In the context of business insurance, occupiers’ liability insurance is a way of referring to insurance that covers the occupier of a business premises for injury or damage claims made against them. This insurance product is most commonly called public liability insurance.
Under the Occupiers’ Liability Acts, occupiers of a premises can be held liable for injury or damage that’s suffered there.
The law defines the ‘occupier’ as the person who is in control of the premises, so this could be the tenant rather than the owner. This means that if you’re a business owner with a business premises, you’re likely to count as an ‘occupier’ whether you rent or own the premises. You’re therefore responsible for taking measures to make sure the premises is safe and free from hazards.
If a visitor is injured or their property is damaged on your business premises, you could be held liable. For example, if a customer fell over due to a wet floor in your shop, or a supplier tripped over a loose floor tile in your restaurant, you could face a compensation claim. Public liability insurance is the cover that can protect you in these situations, as it can pay the legal fees and compensation payment if you’re sued.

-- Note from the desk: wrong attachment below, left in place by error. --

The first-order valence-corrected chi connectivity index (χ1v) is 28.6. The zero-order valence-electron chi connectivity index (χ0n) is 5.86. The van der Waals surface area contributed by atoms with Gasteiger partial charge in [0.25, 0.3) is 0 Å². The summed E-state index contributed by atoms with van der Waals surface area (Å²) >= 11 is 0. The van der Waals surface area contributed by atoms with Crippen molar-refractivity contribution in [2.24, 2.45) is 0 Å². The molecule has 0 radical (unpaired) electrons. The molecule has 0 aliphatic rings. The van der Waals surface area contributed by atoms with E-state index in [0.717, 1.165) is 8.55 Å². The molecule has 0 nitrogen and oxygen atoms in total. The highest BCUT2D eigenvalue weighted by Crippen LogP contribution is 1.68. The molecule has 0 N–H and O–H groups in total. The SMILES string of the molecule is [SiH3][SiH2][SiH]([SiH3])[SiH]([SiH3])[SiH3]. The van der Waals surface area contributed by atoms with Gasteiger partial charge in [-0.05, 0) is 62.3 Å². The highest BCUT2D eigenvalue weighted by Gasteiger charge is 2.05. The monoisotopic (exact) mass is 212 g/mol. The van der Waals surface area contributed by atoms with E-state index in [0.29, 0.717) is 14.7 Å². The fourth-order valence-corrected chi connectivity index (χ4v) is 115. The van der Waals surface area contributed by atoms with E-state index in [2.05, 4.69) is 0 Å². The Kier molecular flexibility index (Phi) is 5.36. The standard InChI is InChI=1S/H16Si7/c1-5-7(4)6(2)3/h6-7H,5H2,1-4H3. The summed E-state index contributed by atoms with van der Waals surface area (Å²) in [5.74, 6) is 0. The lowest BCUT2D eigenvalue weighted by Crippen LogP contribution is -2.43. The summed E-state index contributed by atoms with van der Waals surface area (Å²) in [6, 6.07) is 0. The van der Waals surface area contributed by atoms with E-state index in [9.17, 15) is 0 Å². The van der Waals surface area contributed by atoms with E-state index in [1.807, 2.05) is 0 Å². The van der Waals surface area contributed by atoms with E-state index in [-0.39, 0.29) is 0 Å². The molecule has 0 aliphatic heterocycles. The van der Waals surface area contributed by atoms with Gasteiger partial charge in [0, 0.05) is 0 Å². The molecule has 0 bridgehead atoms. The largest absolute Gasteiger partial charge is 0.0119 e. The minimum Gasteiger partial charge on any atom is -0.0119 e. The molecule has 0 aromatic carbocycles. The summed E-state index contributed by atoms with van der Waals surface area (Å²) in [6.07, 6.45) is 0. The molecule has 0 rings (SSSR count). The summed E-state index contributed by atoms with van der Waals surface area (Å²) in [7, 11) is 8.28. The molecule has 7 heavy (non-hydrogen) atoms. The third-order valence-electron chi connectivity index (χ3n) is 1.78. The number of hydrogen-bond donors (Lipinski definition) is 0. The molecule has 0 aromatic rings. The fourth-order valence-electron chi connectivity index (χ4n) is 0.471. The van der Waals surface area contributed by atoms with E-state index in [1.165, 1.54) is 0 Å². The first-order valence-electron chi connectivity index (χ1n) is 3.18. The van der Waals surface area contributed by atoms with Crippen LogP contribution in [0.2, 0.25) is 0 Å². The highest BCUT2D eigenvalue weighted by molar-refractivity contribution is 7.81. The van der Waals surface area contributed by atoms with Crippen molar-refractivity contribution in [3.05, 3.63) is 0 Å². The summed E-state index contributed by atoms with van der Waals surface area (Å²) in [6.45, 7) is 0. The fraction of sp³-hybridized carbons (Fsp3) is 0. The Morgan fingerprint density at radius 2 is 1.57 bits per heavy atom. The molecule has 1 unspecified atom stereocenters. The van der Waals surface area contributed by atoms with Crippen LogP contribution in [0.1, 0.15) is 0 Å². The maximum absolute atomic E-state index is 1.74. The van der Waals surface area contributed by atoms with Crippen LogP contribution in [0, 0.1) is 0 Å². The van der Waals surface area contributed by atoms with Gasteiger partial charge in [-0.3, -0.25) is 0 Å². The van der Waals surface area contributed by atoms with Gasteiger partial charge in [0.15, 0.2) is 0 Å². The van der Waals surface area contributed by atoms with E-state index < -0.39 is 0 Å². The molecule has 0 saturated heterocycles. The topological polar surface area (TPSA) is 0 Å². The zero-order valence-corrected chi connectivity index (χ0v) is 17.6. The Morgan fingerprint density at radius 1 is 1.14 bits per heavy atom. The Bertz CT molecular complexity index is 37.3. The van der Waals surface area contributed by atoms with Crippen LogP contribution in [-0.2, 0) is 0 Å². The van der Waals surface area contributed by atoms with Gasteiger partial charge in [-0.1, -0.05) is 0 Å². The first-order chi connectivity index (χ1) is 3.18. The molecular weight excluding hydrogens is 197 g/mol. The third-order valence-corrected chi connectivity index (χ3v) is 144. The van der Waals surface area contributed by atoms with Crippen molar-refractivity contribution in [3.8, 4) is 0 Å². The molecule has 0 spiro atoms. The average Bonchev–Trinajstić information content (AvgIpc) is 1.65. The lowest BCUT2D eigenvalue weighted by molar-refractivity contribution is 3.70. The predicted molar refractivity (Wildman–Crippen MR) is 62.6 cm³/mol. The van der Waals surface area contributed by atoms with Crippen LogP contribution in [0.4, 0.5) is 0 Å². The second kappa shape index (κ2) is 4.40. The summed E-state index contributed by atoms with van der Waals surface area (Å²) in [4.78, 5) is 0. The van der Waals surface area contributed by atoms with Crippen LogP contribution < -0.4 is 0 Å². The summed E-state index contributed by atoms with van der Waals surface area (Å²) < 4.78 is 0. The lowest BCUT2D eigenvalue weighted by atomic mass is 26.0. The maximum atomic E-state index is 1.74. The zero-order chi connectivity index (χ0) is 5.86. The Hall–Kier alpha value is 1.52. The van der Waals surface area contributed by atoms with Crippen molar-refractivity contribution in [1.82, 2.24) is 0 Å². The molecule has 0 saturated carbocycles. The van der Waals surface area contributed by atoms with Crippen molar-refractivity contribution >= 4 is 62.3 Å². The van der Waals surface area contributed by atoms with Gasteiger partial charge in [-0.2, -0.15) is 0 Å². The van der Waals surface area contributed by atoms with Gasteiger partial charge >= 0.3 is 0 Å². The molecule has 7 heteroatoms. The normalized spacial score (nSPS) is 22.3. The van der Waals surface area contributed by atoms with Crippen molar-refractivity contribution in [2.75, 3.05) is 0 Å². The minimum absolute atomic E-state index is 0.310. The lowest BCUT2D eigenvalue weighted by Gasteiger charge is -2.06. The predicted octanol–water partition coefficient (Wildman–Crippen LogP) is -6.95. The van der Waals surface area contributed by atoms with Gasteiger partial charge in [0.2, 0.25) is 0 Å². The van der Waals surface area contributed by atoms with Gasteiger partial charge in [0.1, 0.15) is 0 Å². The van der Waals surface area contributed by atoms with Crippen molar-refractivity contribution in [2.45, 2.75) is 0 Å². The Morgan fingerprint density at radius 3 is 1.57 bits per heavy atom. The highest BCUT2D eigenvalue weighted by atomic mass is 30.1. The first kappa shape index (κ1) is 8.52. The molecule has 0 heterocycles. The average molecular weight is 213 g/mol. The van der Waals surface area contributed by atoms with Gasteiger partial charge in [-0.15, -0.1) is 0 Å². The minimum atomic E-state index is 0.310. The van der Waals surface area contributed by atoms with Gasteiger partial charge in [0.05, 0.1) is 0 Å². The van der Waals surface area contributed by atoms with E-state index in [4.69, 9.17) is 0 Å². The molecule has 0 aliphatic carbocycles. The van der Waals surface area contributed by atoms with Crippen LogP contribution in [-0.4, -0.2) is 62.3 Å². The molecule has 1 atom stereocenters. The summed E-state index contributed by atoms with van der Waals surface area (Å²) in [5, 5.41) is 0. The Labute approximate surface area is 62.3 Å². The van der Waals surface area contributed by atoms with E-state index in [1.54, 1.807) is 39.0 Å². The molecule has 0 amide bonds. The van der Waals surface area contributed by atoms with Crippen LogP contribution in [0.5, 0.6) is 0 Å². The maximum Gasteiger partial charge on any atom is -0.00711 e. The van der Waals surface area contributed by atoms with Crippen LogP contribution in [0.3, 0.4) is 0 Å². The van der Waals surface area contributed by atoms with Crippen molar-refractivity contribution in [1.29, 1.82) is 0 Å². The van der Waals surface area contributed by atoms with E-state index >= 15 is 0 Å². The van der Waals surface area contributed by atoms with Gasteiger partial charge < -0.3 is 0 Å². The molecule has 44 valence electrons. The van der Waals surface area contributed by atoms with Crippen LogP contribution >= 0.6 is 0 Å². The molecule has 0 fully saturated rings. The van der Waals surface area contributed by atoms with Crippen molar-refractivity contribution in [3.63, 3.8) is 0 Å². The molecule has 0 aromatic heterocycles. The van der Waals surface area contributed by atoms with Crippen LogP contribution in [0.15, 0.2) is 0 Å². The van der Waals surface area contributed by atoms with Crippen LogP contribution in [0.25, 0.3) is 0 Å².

In terms of insurance to protect the business premises itself, it’s usually the landlord who is responsible for insuring the building, but you’ll need to take out contents insurance if you want to insure things like furniture and decorative items.
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